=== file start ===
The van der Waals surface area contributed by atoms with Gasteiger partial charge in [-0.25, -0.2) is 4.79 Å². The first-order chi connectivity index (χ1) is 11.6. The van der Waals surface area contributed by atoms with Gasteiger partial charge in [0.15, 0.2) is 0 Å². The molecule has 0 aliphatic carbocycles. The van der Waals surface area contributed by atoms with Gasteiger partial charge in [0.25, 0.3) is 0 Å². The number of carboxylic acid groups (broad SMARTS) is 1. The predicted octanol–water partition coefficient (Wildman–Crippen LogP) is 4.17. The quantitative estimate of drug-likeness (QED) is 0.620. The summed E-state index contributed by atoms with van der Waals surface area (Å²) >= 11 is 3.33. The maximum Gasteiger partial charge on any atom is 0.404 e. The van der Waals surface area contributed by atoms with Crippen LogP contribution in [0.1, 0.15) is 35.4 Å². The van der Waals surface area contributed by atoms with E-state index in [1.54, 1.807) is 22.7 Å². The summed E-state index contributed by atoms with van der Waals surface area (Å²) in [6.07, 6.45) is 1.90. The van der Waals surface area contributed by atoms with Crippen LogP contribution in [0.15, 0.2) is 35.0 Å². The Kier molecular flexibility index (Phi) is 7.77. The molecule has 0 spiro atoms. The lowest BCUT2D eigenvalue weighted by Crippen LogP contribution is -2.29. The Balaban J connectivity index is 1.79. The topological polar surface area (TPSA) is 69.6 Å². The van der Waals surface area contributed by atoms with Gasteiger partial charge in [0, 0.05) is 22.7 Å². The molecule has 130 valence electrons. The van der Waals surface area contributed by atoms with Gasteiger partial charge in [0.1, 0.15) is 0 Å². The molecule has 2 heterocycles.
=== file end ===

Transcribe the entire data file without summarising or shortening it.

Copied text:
The van der Waals surface area contributed by atoms with Gasteiger partial charge in [-0.25, -0.2) is 4.79 Å². The first-order chi connectivity index (χ1) is 11.6. The van der Waals surface area contributed by atoms with Gasteiger partial charge in [0.15, 0.2) is 0 Å². The molecule has 0 aliphatic carbocycles. The van der Waals surface area contributed by atoms with Gasteiger partial charge in [0.25, 0.3) is 0 Å². The number of carboxylic acid groups (broad SMARTS) is 1. The predicted octanol–water partition coefficient (Wildman–Crippen LogP) is 4.17. The quantitative estimate of drug-likeness (QED) is 0.620. The summed E-state index contributed by atoms with van der Waals surface area (Å²) >= 11 is 3.33. The maximum Gasteiger partial charge on any atom is 0.404 e. The van der Waals surface area contributed by atoms with Crippen LogP contribution in [0.1, 0.15) is 35.4 Å². The van der Waals surface area contributed by atoms with E-state index in [1.54, 1.807) is 22.7 Å². The summed E-state index contributed by atoms with van der Waals surface area (Å²) in [6.07, 6.45) is 1.90. The van der Waals surface area contributed by atoms with Crippen LogP contribution in [0.15, 0.2) is 35.0 Å². The Kier molecular flexibility index (Phi) is 7.77. The molecule has 0 spiro atoms. The lowest BCUT2D eigenvalue weighted by Crippen LogP contribution is -2.29. The Balaban J connectivity index is 1.79. The topological polar surface area (TPSA) is 69.6 Å². The van der Waals surface area contributed by atoms with Gasteiger partial charge in [0, 0.05) is 22.7 Å². The molecule has 130 valence electrons. The van der Waals surface area contributed by atoms with Gasteiger partial charge in [0.1, 0.15) is 0 Å². The molecule has 2 heterocycles.